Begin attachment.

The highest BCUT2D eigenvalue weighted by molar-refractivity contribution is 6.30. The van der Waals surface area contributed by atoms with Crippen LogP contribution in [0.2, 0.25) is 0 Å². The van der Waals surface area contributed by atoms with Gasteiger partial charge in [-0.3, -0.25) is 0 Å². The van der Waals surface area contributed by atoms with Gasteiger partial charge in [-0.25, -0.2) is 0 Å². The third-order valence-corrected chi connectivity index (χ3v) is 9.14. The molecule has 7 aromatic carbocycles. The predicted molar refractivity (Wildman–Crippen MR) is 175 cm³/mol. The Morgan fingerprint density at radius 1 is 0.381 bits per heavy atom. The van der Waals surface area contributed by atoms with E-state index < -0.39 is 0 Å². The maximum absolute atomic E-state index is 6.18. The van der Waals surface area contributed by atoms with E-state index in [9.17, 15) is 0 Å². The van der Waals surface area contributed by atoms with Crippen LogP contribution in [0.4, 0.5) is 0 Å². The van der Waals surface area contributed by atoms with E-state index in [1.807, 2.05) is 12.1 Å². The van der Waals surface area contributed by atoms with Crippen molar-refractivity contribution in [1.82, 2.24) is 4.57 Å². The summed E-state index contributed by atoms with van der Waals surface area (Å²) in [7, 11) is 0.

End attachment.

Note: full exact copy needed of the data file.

The highest BCUT2D eigenvalue weighted by molar-refractivity contribution is 6.30. The van der Waals surface area contributed by atoms with Crippen LogP contribution in [0.2, 0.25) is 0 Å². The van der Waals surface area contributed by atoms with Gasteiger partial charge in [-0.3, -0.25) is 0 Å². The van der Waals surface area contributed by atoms with Gasteiger partial charge in [-0.25, -0.2) is 0 Å². The third-order valence-corrected chi connectivity index (χ3v) is 9.14. The molecule has 7 aromatic carbocycles. The predicted molar refractivity (Wildman–Crippen MR) is 175 cm³/mol. The Morgan fingerprint density at radius 1 is 0.381 bits per heavy atom. The van der Waals surface area contributed by atoms with E-state index < -0.39 is 0 Å². The maximum absolute atomic E-state index is 6.18. The van der Waals surface area contributed by atoms with E-state index in [9.17, 15) is 0 Å². The van der Waals surface area contributed by atoms with Crippen LogP contribution in [0.4, 0.5) is 0 Å². The van der Waals surface area contributed by atoms with E-state index in [1.807, 2.05) is 12.1 Å². The van der Waals surface area contributed by atoms with Crippen molar-refractivity contribution in [1.82, 2.24) is 4.57 Å². The summed E-state index contributed by atoms with van der Waals surface area (Å²) in [7, 11) is 0.